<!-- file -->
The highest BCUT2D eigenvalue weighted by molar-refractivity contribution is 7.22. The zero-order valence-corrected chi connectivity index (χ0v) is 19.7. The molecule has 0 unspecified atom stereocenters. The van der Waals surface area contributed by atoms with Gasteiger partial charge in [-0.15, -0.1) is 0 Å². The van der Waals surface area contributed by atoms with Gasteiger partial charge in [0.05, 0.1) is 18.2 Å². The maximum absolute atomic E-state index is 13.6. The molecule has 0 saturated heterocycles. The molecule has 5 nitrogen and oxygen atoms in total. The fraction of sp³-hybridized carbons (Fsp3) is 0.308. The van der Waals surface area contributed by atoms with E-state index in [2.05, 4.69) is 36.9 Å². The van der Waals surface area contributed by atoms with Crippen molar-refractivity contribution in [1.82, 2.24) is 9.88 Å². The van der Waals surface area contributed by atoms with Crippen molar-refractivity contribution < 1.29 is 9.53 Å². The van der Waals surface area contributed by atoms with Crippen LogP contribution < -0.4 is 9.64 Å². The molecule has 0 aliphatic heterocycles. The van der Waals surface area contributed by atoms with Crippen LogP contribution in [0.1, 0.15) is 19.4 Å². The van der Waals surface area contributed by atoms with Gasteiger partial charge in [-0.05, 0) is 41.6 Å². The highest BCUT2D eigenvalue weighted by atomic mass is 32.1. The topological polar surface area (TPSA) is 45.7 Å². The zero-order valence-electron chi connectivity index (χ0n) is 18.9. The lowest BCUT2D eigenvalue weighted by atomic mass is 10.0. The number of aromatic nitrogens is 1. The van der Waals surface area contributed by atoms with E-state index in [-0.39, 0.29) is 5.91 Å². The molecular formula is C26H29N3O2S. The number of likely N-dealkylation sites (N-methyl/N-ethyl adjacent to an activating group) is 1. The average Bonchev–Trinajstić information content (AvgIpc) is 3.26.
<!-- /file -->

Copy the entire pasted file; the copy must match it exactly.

The highest BCUT2D eigenvalue weighted by molar-refractivity contribution is 7.22. The zero-order valence-corrected chi connectivity index (χ0v) is 19.7. The molecule has 0 unspecified atom stereocenters. The van der Waals surface area contributed by atoms with Gasteiger partial charge in [-0.15, -0.1) is 0 Å². The van der Waals surface area contributed by atoms with Gasteiger partial charge in [0.05, 0.1) is 18.2 Å². The maximum absolute atomic E-state index is 13.6. The molecule has 0 saturated heterocycles. The molecule has 5 nitrogen and oxygen atoms in total. The fraction of sp³-hybridized carbons (Fsp3) is 0.308. The van der Waals surface area contributed by atoms with E-state index in [2.05, 4.69) is 36.9 Å². The van der Waals surface area contributed by atoms with Crippen molar-refractivity contribution in [1.82, 2.24) is 9.88 Å². The van der Waals surface area contributed by atoms with Crippen molar-refractivity contribution < 1.29 is 9.53 Å². The van der Waals surface area contributed by atoms with Crippen LogP contribution < -0.4 is 9.64 Å². The molecule has 0 aliphatic heterocycles. The van der Waals surface area contributed by atoms with Crippen LogP contribution in [0.1, 0.15) is 19.4 Å². The van der Waals surface area contributed by atoms with Gasteiger partial charge in [-0.05, 0) is 41.6 Å². The highest BCUT2D eigenvalue weighted by atomic mass is 32.1. The topological polar surface area (TPSA) is 45.7 Å². The zero-order valence-electron chi connectivity index (χ0n) is 18.9. The lowest BCUT2D eigenvalue weighted by atomic mass is 10.0. The number of aromatic nitrogens is 1. The van der Waals surface area contributed by atoms with E-state index in [-0.39, 0.29) is 5.91 Å². The molecular formula is C26H29N3O2S. The number of likely N-dealkylation sites (N-methyl/N-ethyl adjacent to an activating group) is 1. The average Bonchev–Trinajstić information content (AvgIpc) is 3.26.